Snowden: New Zealand spying on Pacific countries

0 Comment(s)Print E-mail Xinhua, March 5, 2015
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New Zealand is spying on its neighbors and allies, including countries in the Pacific region, new documents released by U.S. fugitive whistleblower Edward Snowden showed Thursday.

According to the documents, published by the local NZ Herald newspaper, Solomon Islands, Fiji, Kiribati, Tonga, Vanuatu, Nauru and Samoa were targets of the New Zealand Government Communication Security Bureau (GCSB).

Information collected from across the Pacific was then shared with New Zealand's Five Eyes partners, the United States, Canada, Britain and Australia. The revelations also raised questions about whether New Zealanders living in the Pacific were subject to the mass surveillance operation.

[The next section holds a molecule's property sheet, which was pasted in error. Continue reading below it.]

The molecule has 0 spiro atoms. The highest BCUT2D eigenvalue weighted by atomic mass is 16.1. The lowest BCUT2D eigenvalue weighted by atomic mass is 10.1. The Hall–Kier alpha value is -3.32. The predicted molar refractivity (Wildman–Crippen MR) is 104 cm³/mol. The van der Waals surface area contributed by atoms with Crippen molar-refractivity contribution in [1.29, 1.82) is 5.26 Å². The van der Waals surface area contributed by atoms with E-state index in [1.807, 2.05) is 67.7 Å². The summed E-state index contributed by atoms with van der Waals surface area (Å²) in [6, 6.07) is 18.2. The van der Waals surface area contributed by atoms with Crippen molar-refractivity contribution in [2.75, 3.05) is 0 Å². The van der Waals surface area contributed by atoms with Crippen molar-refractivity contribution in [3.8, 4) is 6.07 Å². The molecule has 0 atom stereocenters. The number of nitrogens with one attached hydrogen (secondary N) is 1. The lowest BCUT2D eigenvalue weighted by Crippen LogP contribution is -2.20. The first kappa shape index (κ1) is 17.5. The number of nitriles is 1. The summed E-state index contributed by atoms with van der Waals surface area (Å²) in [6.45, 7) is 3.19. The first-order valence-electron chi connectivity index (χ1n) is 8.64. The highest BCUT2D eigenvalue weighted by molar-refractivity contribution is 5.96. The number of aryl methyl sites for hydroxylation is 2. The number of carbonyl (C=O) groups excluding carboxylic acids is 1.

It is illegal for governmental intelligence bureau to spy on New Zealand citizens.

Last year, Snowden's documents suggested the GCSB used overseas embassies to snoop on foreign countries.

A spokeswoman said the New Zealand government will not be responding to claims made from documents stolen by Snowden.

"The Snowden documents were taken some time ago and many are old, out of date, and we can't discount that some of what is being put forward may even be fabricated," the spokeswoman said, "New Zealand's intelligence agencies have been, and continue to be, a significant contributor to our national security and the security of New Zealanders at home and abroad."

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